China Stock Turmoil 2015

Commodity surge lifts Wall Street and world equities; dollar falls

PUBLISHED : Monday, 12 October, 2015, 7:57am
UPDATED : Monday, 12 October, 2015, 8:44am

Stocks on major world markets posted their biggest weekly advance since 2011 on Friday, as greater investor appetite for riskier assets propelled gains in equities and a surge in commodities and crude oil prices.

Declines in the dollar, a bullish oil forecast as well as miner Glencore’s pledge Friday to slash world zinc output have lifted beaten-down commodities. Brent and US crude oil gained about 9 per cent for the week, the biggest weekly percentage increase in six weeks.

The US dollar hit three-week lows against the euro and Swiss Franc as minutes from the Federal Reserve’s September policy meeting showed the Fed in no rush to raise interest rates.

The MSCI all-country world equity index climbed 0.7 per cent for its eighth daily gain. It was up 4.4 per cent for the week, its biggest weekly advance since December 2011.

The 19-commodity Thomson Reuters/Core Commodity CRB Index , a global benchmark for commodities, was up 4.4 per cent on the week, its best gain since 2012.

“After a harsh sell-off in commodities, followed up by the recent weakness for global equities over global growth concerns, we are now having a risk-on trade,” said Chris Jarvis, commodities analyst at Caprock Risk Management in Frederick, Maryland, referring to investors’ appetite for assets considered riskier such as stocks and commodities.

Zinc jumped about 10 per cent in its biggest daily percentage gain in at least 35 years, after the Glencore news. Glencore shares gained 35.9 per cent on the week, their biggest weekly rise since being floated in mid-2011, and doubling from a record low reached only two weeks ago.

US stocks ended slightly higher, though the Standard & Poor’s 500 index put in its best weekly gain of the year. Concerns over the outlook for third-quarter earnings weighed on sentiment Friday. Aluminum company Alcoa’s shares were down 6.8 per cent at US$10.26 following disappointing results.

The Dow Jones industrial average rose 33.74 points, or 0.2 per cent, to 17,084.49, the S&P 500 gained 1.46 points, or 0.07 per cent, to 2,014.89 and the Nasdaq Composite added 19.68 points, or 0.41 per cent, to 4,830.47.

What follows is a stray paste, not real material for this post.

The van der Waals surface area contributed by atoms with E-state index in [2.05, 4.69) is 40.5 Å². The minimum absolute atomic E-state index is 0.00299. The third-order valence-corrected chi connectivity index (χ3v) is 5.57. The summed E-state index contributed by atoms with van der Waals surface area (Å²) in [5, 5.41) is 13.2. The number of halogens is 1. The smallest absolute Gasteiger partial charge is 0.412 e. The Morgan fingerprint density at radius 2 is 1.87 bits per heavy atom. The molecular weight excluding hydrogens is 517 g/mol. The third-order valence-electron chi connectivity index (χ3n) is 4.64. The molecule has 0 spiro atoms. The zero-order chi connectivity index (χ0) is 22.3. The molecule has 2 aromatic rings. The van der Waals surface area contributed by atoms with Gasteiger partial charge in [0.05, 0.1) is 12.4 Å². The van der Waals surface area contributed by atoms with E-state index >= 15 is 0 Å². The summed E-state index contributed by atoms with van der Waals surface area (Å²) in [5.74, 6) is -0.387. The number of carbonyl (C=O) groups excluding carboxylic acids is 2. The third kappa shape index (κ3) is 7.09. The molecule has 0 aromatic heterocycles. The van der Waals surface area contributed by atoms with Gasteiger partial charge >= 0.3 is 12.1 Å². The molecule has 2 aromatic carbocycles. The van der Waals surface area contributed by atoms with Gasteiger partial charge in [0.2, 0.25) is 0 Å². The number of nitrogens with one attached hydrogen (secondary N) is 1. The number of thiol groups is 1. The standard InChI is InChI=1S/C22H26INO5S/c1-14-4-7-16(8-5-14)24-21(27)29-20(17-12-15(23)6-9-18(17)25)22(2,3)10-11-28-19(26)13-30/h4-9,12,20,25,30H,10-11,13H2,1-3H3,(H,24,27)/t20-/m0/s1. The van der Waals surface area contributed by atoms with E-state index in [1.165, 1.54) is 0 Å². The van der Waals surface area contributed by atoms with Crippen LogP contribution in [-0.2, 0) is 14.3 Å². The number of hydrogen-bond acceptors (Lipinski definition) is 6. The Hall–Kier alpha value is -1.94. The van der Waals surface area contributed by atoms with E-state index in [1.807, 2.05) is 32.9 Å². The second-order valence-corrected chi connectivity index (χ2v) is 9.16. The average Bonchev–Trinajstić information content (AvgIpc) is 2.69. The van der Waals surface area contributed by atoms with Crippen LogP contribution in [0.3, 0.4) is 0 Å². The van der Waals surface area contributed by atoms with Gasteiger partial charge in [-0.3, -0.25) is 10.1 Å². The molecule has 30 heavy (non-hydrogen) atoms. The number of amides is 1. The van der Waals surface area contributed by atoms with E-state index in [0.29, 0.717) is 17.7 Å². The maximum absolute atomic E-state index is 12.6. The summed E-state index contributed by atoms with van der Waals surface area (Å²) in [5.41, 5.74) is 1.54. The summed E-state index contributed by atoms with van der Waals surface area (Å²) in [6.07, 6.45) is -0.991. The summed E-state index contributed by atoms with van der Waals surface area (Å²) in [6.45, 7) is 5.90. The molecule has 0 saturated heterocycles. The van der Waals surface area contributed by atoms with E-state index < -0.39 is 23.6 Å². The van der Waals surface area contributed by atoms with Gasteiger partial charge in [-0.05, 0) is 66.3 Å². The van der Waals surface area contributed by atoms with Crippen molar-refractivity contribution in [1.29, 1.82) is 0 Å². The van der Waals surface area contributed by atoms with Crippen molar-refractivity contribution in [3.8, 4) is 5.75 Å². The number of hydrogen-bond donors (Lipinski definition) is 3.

After a harsh sell-off in commodities, followed up by the recent weakness for global equities over global growth concerns, we are now having a risk-on trade
Chris Jarvis, commodities analyst at Caprock Risk Management

“We’ve had a good start to the fourth quarter,” said Peter Tuz, president of Chase Investment Counsel in Charlottesville, Virginia, but “you had disappointing results from Alcoa and further reason to take money off the table.”

For the week, the S&P 500 rose 3.3 per cent, its biggest weekly percentage advance since December, while the S&P energy index climbed 7.8 per cent, also its biggest weekly gain since December.

The FTSEuroFirst index of the leading 300 European shares closed up 0.4 per cent.

In the foreign exchange market, the euro hit a three-week high against the greenback of $1.13875, and marked its highest percentage gain against the dollar in four weeks, at 1.3 per cent. The dollar hit a three-week low against the Swiss franc of 0.95870 franc, while the dollar index also hit a three-week low of 94.692.

The Fed minutes revealed the extent to which policymakers are concerned that a global economic slowdown might threaten the US economic outlook. Though they said overseas turmoil had not “materially altered” economic prospects, they opted to hold interest rates steady last month.

Brent crude gained 9.1 per cent for the week while US crude jumped 8.8 per cent, their biggest weekly percentage gains since late August.

For the day, US crude closed up 20 cents at $49.63, the highest settle since late July, while Brent crude ended 40 cents down at $52.65 on Friday.

Oil got a boost overnight after forecaster PIRA Energy Group predicted crude prices would rise to $70 per barrel by the end of 2016.

Three-month zinc futures were up 10.1 per cent on the London Metal Exchange at $1,836 a tonne after Glencore said it will cut production by 500,000 tonnes, a third of its output and equivalent to 4 per cent of the world’s production.

Zinc had fallen about 30 per cent since May to a five-year low, so the rebound could mark the bottom of the market and the commodities complex in general, some analysts said.

In the US bond market, benchmark 10-year Treasuries traded up 5/32 in price to yield 2.089 per cent. The 10-year yield had briefly risen to 2.138 per cent, its highest level in about two weeks.